When you first finish writing any piece of written work, you're actually only partway done with the process. Publishing your work and getting it distributed to the masses is the next step. With the right mindset and specific goals in mind, it should be possible to get your work out into the world.
Read and reread your manuscript until you feel absolutely confident in it as a finished product. Of course, much can change in the process of publishing, but don't rely on anyone yet. The editors and agents who read your book need to feel confident in it already before committing any energy to its future.
Develop a "pitch" for your book. This should be a short description of the themes, plot and intrigue of the book. Append it to the top of your manuscript.
Find a publisher for your book. The easiest way to find an appropriate publisher is to go to a bookstore and browse through the section of books that matches the genre of your manuscript. Look at the books and see what publishers tend to publish that genre. Write down the names of the publishers.
Another approach is to search the Internet for publishers currently taking unsolicited submissions.
Call up the publishers you've taken note of and ask a knowledgeable person for the contact information of the acquisitions editor. Inquire as to the procedure of sending in manuscripts from an unpublished author.
Alternatively, you can go to the website of the publisher and find the "Submission Guidelines." This will have all the information you need to submit your manuscript. Follow all of this information carefully; you don't want your manuscript to be rejected on a technicality.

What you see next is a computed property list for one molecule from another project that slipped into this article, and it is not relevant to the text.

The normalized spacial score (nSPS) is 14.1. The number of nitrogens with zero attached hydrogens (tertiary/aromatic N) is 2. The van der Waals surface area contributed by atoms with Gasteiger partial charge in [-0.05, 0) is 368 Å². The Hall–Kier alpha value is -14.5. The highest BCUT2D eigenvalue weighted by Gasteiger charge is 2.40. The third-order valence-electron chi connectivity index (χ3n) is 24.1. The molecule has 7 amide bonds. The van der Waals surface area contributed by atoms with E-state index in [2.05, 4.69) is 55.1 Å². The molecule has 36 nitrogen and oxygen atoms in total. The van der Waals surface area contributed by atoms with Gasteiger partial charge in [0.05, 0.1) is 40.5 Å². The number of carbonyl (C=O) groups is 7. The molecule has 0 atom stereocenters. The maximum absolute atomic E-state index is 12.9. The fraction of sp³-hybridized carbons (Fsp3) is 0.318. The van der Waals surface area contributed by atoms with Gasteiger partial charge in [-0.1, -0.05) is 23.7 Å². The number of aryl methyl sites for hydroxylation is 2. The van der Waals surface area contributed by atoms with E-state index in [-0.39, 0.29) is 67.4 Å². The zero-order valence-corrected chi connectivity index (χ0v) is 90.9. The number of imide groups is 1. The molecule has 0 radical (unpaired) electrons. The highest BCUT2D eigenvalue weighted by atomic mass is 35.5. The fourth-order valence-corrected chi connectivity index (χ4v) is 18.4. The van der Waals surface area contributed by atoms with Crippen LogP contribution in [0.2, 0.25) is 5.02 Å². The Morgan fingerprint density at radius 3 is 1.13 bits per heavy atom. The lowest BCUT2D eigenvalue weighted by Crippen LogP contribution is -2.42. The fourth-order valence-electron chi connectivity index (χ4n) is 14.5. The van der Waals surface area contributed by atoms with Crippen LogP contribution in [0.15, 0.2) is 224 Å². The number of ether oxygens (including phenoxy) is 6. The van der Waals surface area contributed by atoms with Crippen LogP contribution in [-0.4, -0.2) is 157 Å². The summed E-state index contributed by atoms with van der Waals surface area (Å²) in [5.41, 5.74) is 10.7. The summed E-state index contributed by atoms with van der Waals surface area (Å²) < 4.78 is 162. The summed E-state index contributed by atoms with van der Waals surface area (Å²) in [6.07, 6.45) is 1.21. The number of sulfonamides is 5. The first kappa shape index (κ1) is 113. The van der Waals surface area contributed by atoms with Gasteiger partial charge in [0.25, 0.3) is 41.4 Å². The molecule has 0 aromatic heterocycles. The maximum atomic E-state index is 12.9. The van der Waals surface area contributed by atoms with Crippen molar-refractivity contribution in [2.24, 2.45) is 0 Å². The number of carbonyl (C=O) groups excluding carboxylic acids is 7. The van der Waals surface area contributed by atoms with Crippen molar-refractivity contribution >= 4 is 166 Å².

Send your manuscript to the publishers, following the specific protocol that the publishers require. Often this will be the pitch and a few pages from a chapter. Be sure to send packages to as many publishers as possible.
Follow up on your packages by calling up the publishing houses--hopefully you will have someone to speak to beyond the secretary at this point. If an editor reads your work and is interested in working with you, they will likely set up a meeting and discuss opinions and changes they'd like to see in the book before they would consider publishing. Check each publisher's guidelines before calling, as some discourage this.
Keep trying. You will get many rejection slips back the first time. It will probably happen the second time, and the third time too. Just keep submitting. Keep researching and finding more publishers, keep revising your pitch and manuscript, and eventually you will find the right fit. Just don't stop sending the manuscript out--it can't get published if no one sees it.